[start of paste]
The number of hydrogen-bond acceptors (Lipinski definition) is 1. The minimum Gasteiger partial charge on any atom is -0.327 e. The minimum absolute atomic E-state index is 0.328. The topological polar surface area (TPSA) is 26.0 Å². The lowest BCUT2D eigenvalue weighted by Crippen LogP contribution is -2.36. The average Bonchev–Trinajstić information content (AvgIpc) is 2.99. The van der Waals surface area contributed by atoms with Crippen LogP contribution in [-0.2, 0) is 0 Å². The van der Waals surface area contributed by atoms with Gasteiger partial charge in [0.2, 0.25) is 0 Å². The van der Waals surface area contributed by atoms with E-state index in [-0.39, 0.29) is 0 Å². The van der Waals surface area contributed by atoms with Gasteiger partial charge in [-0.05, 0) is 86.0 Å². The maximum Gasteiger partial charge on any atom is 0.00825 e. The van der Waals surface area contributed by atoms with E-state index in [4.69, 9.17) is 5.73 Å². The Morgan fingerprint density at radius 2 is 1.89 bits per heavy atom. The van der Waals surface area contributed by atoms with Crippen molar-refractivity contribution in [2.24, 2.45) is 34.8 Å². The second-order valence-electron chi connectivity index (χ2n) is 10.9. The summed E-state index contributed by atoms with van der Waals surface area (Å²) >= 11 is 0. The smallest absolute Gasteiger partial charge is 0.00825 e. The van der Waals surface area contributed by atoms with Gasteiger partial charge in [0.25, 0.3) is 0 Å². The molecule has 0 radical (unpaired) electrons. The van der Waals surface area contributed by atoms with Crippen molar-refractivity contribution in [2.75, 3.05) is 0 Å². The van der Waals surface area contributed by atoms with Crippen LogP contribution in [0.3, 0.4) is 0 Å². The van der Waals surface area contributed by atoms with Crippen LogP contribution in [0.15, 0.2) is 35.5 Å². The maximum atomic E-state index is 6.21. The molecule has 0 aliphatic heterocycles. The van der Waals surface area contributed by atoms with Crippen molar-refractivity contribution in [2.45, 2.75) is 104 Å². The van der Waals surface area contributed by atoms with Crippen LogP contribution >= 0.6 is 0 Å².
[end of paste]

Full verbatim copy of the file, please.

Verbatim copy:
The number of hydrogen-bond acceptors (Lipinski definition) is 1. The minimum Gasteiger partial charge on any atom is -0.327 e. The minimum absolute atomic E-state index is 0.328. The topological polar surface area (TPSA) is 26.0 Å². The lowest BCUT2D eigenvalue weighted by Crippen LogP contribution is -2.36. The average Bonchev–Trinajstić information content (AvgIpc) is 2.99. The van der Waals surface area contributed by atoms with Crippen LogP contribution in [-0.2, 0) is 0 Å². The van der Waals surface area contributed by atoms with Gasteiger partial charge in [0.2, 0.25) is 0 Å². The van der Waals surface area contributed by atoms with E-state index in [-0.39, 0.29) is 0 Å². The van der Waals surface area contributed by atoms with Gasteiger partial charge in [-0.05, 0) is 86.0 Å². The maximum Gasteiger partial charge on any atom is 0.00825 e. The van der Waals surface area contributed by atoms with E-state index in [4.69, 9.17) is 5.73 Å². The Morgan fingerprint density at radius 2 is 1.89 bits per heavy atom. The van der Waals surface area contributed by atoms with Crippen molar-refractivity contribution in [2.24, 2.45) is 34.8 Å². The second-order valence-electron chi connectivity index (χ2n) is 10.9. The summed E-state index contributed by atoms with van der Waals surface area (Å²) >= 11 is 0. The smallest absolute Gasteiger partial charge is 0.00825 e. The van der Waals surface area contributed by atoms with Gasteiger partial charge in [0.25, 0.3) is 0 Å². The molecule has 0 radical (unpaired) electrons. The van der Waals surface area contributed by atoms with Crippen molar-refractivity contribution in [2.75, 3.05) is 0 Å². The van der Waals surface area contributed by atoms with Crippen LogP contribution in [0.3, 0.4) is 0 Å². The van der Waals surface area contributed by atoms with Crippen LogP contribution in [0.15, 0.2) is 35.5 Å². The maximum atomic E-state index is 6.21. The molecule has 0 aliphatic heterocycles. The van der Waals surface area contributed by atoms with Crippen molar-refractivity contribution in [2.45, 2.75) is 104 Å². The van der Waals surface area contributed by atoms with Crippen LogP contribution >= 0.6 is 0 Å².